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Beauty, emotion fill HCT-Orem’s ‘La Mancha’

SHARE Beauty, emotion fill HCT-Orem’s ‘La Mancha’
Cervantes (Richard Wilkins) and Aldonza (Kathryn Laycock Little) in Hale Center Theater Orem's "Man of La Mancha."

Cervantes (Richard Wilkins) and Aldonza (Kathryn Laycock Little) in Hale Center Theater Orem’s “Man of La Mancha.”

Mark A. Philbrick

MAN OF LA MANCHA, through Oct. 18, Hale Center Theater Orem (801-226-8600). Running time: 2 hours, 15 minutes (one intermission).

OREM — Performing a play set in a prison where the inmates perform a play of their own could potentially be a tricky proposition, with each actor responsible for two roles and having to make the audience believe they've been transported to one place only to be whisked away to another without the help of a change in scenery.

Of course, this is precisely what's called for in "Man of La Mancha," and Hale Center Theater Orem does an great job bringing home all of the beauty and emotion contained in this classic show.

"Man of La Mancha" begins with Miguel de Cervantes (Richard Wilkins in the Monday, Wednesday, Friday cast) and his manservant being thrown into jail by the Spanish Inquisition. Cervantes finds himself being put on trial by his fellow inmates, so to win them over he enlists them to tell his tale of "Don Quixote de La Mancha."

In Cervantes' play, Alonso Quijana is a man who, after having seen the inhumanity of the world, pushes aside his sanity to become "Don Quixote," a knight errant. He is joined by Sancho Panza (Joshua Tenny), his trusty sidekick. In their travels, they end up at an inn where rough characters pass their time. While there, Quijana sees the prostitute Aldonza (Kathryn Laycock Little) and dubs her Dulcinea, his lady fair.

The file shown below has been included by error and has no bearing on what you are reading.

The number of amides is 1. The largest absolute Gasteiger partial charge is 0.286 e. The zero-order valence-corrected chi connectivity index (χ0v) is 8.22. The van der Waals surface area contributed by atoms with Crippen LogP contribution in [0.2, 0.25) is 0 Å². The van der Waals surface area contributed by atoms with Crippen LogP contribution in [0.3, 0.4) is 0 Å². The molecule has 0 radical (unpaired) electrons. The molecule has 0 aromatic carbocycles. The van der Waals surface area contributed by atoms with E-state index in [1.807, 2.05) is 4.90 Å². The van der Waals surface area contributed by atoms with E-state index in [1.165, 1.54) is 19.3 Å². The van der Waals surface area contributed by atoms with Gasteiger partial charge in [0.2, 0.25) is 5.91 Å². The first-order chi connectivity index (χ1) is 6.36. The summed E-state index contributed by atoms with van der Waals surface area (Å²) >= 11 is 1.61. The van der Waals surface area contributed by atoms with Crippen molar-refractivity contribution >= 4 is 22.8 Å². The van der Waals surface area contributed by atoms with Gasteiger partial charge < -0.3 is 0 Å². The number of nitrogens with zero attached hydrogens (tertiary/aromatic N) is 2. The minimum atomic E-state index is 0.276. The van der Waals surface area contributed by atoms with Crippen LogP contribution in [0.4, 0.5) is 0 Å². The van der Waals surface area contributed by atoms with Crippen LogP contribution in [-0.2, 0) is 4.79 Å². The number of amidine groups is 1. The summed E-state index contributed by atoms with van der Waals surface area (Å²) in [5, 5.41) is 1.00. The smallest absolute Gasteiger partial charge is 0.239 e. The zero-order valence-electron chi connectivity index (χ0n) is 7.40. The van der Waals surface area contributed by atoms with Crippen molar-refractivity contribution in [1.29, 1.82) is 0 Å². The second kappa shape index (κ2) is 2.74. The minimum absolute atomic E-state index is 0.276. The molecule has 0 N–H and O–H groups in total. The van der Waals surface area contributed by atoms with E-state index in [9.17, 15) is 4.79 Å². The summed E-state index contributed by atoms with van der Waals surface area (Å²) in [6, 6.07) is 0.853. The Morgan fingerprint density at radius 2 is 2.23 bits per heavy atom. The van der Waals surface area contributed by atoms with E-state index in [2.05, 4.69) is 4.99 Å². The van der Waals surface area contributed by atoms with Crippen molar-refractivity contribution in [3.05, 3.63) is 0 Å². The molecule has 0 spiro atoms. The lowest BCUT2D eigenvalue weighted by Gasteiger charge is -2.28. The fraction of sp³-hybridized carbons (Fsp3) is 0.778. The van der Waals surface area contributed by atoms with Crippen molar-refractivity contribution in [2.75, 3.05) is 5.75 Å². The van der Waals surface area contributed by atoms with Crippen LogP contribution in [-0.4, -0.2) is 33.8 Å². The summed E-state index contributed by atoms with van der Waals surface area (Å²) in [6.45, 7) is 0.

Of course, while all of this is going on, Quijana's family is mortified that he is going about acting the fool and works to stop him. Through it all, the message is oft alluded to that people should not let the stark realities of life get in the way of living life to the fullest, and those around him begin to see the hidden wisdom in Don Quixote's ways.

The theater's walls are painted like a dark, stone prison, setting the right tone for the show.

The Hale Theater has assembled a fine cast, and leading the way in this production is Little, who imbues Aldonza with plenty of attitude and pain but with just the right touch of vulnerability. Little's voice, too, is something to be heard, and she's downright heartbreaking when she forces Quijano to see her for what she is in the song "Aldonza."

Although Wilkins as Cervantes doesn't have a voice like Little's (like a Robert Preston or a Rex Harrison, he doesn't hold too many of the notes in the songs), he is a commanding presence and brings the right amount of gravity with a bit of whimsy to Cervantes and Don Quixote.

It's also fun to note that Wilkins first played the role in 1970 while courting a fellow cast member, Melany, and both of them, now married, are in the show together again.

Also giving strong performances are Tenny as the sweet and simple Sancho and Rickey Carter as the Padre, who shines in the soft and beautiful "To Each His Dulcinea."

Sensitivity rating: As anyone acquainted with the show will know, for a family show "Man of La Mancha" has a few things that might make a conservative audience squirm a bit, but the Hale Theater is to be commended for touching on these elements without overplaying them, but not watering them down too much, either.


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